I’ve been trying to implement INBs (Interactive NoteBooks) since about the very beginning of my teaching career, and every year it’s been kind of a disaster.
The most compelling part of INBs for me (and the attribute that I think differentiates it as an INB instead of just a notebook) is the idea that the right- and left-hand sides have different purposes. Personally, though, I don’t often use foldables and the like, or plan out beautiful, layered notes pages for my students like Sarah (@mathequalslove) or Elissa (@misscalcul8) because I’m a pretty crappy day-to-day planner. Also, at my current school, we do a lot of Project-Based Learning, so students are regularly working with math on things that aren’t necessarily practice or notes, per se.
Because of all of this, I re-worked my procedures for INBs this year (finally) and renamed them as Lab Notebooks to try to imitate the lab notebook of a research mathematician (something I have only 2nd hand knowledge of, so you can tell me how far off I am, which I’m sure is far).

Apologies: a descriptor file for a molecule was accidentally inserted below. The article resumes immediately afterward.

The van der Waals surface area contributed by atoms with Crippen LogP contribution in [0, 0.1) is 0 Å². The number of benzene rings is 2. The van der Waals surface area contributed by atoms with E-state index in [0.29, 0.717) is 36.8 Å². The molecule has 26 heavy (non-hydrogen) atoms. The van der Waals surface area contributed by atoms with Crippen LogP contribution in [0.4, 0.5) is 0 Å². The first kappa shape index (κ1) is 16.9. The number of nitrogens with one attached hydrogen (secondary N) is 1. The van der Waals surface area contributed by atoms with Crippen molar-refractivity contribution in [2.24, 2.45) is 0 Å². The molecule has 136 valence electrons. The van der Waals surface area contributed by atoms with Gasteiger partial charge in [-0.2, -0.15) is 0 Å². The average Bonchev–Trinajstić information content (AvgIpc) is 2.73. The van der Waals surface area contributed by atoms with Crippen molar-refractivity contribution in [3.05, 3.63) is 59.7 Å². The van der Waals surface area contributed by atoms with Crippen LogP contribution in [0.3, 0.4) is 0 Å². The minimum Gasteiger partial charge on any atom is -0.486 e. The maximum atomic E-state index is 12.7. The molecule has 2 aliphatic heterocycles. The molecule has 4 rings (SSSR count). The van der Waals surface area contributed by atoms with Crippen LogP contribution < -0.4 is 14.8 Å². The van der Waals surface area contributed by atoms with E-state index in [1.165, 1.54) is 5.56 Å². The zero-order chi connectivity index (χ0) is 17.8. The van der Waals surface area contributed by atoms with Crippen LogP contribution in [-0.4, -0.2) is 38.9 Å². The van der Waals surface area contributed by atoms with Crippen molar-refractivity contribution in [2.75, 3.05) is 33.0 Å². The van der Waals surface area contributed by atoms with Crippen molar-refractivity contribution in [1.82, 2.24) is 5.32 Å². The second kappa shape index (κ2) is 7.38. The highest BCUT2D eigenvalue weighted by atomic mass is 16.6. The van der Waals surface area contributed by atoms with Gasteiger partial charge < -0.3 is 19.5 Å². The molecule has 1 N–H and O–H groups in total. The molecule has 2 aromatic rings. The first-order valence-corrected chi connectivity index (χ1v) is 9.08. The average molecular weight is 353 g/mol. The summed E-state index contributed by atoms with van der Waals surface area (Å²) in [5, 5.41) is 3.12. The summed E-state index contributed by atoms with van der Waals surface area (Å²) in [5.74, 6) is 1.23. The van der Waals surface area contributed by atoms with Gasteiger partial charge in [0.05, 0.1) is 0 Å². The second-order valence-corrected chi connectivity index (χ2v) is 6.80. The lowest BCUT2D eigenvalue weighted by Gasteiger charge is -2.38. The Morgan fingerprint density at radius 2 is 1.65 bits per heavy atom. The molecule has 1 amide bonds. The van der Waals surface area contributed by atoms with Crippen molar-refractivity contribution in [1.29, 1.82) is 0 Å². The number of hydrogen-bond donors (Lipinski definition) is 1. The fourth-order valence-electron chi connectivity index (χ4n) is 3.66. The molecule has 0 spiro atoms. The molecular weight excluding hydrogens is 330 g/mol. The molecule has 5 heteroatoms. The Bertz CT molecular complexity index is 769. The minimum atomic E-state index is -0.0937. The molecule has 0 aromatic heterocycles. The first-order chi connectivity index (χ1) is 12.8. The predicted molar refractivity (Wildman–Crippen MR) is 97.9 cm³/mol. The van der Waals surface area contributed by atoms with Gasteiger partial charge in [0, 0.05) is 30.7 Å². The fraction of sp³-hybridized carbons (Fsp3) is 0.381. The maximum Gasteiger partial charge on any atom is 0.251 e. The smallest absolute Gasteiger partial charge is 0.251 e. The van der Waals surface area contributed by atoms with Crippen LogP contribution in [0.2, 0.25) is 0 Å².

Anyway, it’s still in it’s infancy stage, but I thought I’d share it here. Below is the list of procedures we use for them (that I used to practice coding with LaTeX).
I want this notebook to be indispensable to my students; for it to be the place they go if they need to work something out, so that they have a full record of their thinking throughout the year. For a few weeks at the turn of the quarter, they really got away from me, so right now, I’m just trying to remember to implement them regularly, which means reminding my students (a) that they exist and (b) what they should put where.
I’ll try to post again at the end of the year.